UKIP and the Greens - two different sides of the same coin

Nigel Farage MEP speaking

The rise of the smaller parties is something that has been happening for some time now. UKIP and the Greens are leading the change.

The YouGov poll conducted between the 19th and 20th of January this year suggests that the Greens are continuing to surge with 10% of the vote. Additionally, the poll also puts UKIP on 15%.

Both parties are very different, but they could break British politics wide open.

Despite the fact that voters from both parties want a change from the status-quo, the two parties are coming at the issue from two very different angles.

The first major differences with the parties’ support bases is with age.

For UKIP, the party does well with older voters. The YouGov poll puts the party on 20% with those over 60, then 17% for those 40-59, 9% for those 25-39 and 13% for those 18-24. This shows a very clear age trend.

As for the Greens, the opposite is almost true. The party has energised the young. The Greens are a youthful party, with the poll suggesting that 22% of those 18-24 will vote Green, 13% for those aged 25-39, 7% for those aged 40-59, and 6% for those over 60.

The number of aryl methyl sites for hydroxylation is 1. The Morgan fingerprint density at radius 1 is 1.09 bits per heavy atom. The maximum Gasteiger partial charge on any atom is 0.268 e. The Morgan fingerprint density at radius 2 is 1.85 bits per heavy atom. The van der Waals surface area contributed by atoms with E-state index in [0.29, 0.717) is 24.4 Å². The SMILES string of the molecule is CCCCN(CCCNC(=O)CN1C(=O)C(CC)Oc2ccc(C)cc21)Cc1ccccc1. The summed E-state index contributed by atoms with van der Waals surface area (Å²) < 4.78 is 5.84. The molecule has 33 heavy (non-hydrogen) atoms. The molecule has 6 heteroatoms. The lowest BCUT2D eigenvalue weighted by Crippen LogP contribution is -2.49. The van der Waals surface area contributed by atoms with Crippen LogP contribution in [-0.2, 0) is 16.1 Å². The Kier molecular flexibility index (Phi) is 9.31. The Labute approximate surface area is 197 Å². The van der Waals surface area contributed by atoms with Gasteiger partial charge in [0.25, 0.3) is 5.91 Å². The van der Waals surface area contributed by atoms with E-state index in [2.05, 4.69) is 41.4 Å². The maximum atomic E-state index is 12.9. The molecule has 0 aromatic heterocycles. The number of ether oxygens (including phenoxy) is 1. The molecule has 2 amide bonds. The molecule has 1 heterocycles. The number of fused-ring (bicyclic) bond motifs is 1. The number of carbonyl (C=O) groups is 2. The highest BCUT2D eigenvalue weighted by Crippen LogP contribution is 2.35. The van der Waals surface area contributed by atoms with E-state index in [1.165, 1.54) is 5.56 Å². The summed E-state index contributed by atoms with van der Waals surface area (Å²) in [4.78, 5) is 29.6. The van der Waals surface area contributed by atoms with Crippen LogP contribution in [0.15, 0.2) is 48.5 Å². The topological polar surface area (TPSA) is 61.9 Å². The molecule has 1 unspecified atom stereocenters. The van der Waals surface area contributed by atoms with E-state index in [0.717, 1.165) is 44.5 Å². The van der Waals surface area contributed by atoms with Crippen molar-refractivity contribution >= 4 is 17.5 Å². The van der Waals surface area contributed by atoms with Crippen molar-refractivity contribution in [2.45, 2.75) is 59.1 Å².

Additionally, the parties diverge when it comes to social grade. 13% of those who are ABC1 would vote UKIP compared to the 18% of those who are C2DE.

For the Greens, the difference is smaller, but noticeable. 11% of ABC1 voters would vote for the party, whilst 8% of those C2DE would also do so.

Both parties want a change - there are different changes attracting different parts of the electorate. UKIP are clearly benefiting from the older generation, whilst the Greens are gaining from the youth. The changes each of the parties want are very different, but UKIP and the Greens have one main thing in common. Both are growing and both could could throw British politics wide open and break the system.

May 2015 could be remembered as the election that changed our poltitics forever.

The full results of the YouGov poll can be found here.

SEE ALSO

Are UKIP on the verge of major success in 2015?

What can we be certain of in the general election?

Can any of the parties tackle the UK's biggest issues?

TV debates: what are the boys afraid of?